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Hatred deserves no allies

Anti-Semitism is evil, wherever it is found

Andrew Tate speaks to media in Bucharest, Romania, on Sept. 26. Associated Press/Photo by Andreea Alexandru

Hatred deserves no allies
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Just over a week ago, Hamas invaded southern Israel in a surprise attack. Over 1,400 Israeli citizens were murdered, and nearly two hundred were taken captive. At least 30 Americans were killed, too. Much of the world rallied to Israel, but on the left and right in the United States, anti-Semites have come out of the shadows.

Campuses have descended into progressive solidarity marches chanting in support of Palestine from “river to sea,” a phrase meant to call for the destruction of Israel. In some places, the chants have been more explicit, calling for the extermination of Jews and Israel.

On the right, the anti-Semitism might be more subtle but should disturb conservatives. The conservative case for supporting Israel has long been about the strategic defense of the only democracy in the Middle East. Israel has long provided military and intelligence help to the United States, and our nation has responded in kind. Hamas has created the worst hostage crisis for the United States since the Iranian hostage crisis, while also killing dozens of American citizens and Israelis.

Some, like Andrew Tate, have explicitly championed Hamas’ side. Tate has been platformed by multiple conservatives. A number of online, supposedly conservative voices have defended Tate’s comments explicitly attacking Israel and supporting Hamas. At one point, Tate justified his support of Hamas because Israel had a COVID-19 vaccine mandate. But anti-Israeli hate is nothing new for Tate. His defenders on the right know this.

Tim Pool, a growing online presence on the right, went so far as to skeptically suggest images showing Hamas’s horror were AI-generated images. One of his podcast partners, who uses the name Redheaded Libertarian, suggested the blood of a murdered baby was fake in a released picture. They would prefer to sow doubt than dabble in truth.

Those on the right who are trying to muddy the water or question the truth should be driven from the movement.

Israel, our democratic ally in the Middle East, has been attacked by a terrorist regime that also controls the political processes of Gaza. That terrorist regime lives in an urban area where it uses its own citizens, sometimes willingly, as human shields. Hamas intentionally uses hospitals, mosques, and schools as its bases of operations and weapons centers to maximize casualties. There is no real “both sides” argument here. Innocent Israeli citizens were willfully murdered. To the extent Israel responds, given how Hamas operates, innocent Palestinians will most likely be killed. The former were willfully killed by Hamas and the latter were put in harm’s way by Hamas. That should not and cannot prevent Israel from responding.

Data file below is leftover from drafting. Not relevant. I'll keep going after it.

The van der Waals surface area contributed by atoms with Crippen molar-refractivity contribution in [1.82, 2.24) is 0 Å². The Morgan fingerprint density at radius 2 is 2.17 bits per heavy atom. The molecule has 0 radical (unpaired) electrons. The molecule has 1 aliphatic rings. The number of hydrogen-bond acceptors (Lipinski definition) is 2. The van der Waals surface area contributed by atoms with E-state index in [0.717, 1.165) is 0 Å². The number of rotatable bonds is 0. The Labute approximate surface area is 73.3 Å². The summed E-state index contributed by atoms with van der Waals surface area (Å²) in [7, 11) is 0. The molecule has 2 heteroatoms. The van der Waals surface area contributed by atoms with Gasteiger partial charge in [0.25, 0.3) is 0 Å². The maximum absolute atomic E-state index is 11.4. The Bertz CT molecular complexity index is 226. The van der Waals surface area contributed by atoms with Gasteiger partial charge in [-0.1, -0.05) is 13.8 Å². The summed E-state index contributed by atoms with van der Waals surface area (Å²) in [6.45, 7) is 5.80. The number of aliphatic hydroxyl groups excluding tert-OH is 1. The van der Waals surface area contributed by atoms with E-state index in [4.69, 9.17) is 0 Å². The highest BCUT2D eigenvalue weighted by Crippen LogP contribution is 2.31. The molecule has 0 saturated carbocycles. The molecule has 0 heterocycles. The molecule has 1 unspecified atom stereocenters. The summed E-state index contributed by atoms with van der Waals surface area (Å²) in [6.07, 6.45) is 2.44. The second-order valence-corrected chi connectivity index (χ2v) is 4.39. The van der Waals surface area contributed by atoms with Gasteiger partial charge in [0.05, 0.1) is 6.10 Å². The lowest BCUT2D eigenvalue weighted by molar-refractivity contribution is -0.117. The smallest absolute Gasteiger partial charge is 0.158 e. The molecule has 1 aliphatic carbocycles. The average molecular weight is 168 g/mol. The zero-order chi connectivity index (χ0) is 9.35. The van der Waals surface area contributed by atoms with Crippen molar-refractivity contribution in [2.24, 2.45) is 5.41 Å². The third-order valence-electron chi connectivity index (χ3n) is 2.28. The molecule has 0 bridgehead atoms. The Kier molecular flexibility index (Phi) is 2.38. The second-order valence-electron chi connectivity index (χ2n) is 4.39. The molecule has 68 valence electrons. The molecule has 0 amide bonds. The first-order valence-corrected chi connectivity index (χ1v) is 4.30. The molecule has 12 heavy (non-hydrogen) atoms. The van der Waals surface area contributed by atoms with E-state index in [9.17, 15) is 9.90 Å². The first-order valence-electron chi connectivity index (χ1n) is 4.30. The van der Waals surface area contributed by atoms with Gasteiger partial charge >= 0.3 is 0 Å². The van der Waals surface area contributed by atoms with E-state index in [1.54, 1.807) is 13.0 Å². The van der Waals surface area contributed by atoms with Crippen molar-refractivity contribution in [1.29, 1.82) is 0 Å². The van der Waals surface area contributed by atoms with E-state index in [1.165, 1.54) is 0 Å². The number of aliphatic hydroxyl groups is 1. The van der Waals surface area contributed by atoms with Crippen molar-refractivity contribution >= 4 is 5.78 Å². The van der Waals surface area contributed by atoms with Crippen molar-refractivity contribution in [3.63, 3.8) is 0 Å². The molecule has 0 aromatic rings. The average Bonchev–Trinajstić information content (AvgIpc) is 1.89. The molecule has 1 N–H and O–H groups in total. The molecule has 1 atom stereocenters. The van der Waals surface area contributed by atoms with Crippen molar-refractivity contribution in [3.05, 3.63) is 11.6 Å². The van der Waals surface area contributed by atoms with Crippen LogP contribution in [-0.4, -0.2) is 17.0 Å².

Conservatism, as an ideology, tends to have a clear view of evil. We live in a fallen world. Humans are not blank slates but sinners. Conservatives understand and recognize evil. When confronted with the evil of Hamas’ butchery, we must call it out and take a stand against evil. We must also note those on the right engaged in one of the oldest Marxist tactics in debate—attempts to add complexity to situations to avoid moral clarity. There can be no “what-abouts” in this situation. Israel has the right to defend and respond to wipe out Hamas. Those on the right who are trying to muddy the water or question the truth should be driven from the movement.

Unfortunately, as we move into the post-modern era where individuals seek to elevate “my truth” over the actual truth, we risk unmooring ourselves from actual truth. Social media influencers, detached from basic moral truths and character, have a greater desire for clicks, web traffic, and the accompanying revenue than to tell the truth. They attract a following of people looking to have their ears tickled who then spread the social media influencer’s message. The post-Christian right is all about power, often at the expense of truth.

The conservative movement has sometimes shown a lack of discernment in the past decade about who it platforms and trusts. For so long, the movement seemed so insular that movement leaders embraced anyone who talked the talk and hated the left. That embedded within the movement a number of people with large platforms who are revealing themselves not just to be unconcerned with truth, but also not concerned with conservatism or the foundational Judeo-Christian underpinnings of Western conservative thought.

Some voices now seek to shout down and bully into silence those who would stand for actual truth and real justice. The conservative movement and those who believe in truth cannot internally co-exist with those who could see the horror pictures out of Israel and use their platforms to cast doubts on truth and be ambiguous between good and evil.

If legitimate influencers on the right do not purge their anti-Semites, the movement will, in short order, lose its moral credibility and be no better than the college students marching in support of Hamas’ evil. This really is a time for clarity—and for truth.

Erick Erickson

Erick Erickson is a lawyer by training, has been a political campaign manager and consultant, helped start one of the premiere grassroots conservative websites in the world, served as a political contributor for CNN and Fox News, and hosts the Erick Erickson Show broadcast nationwide.

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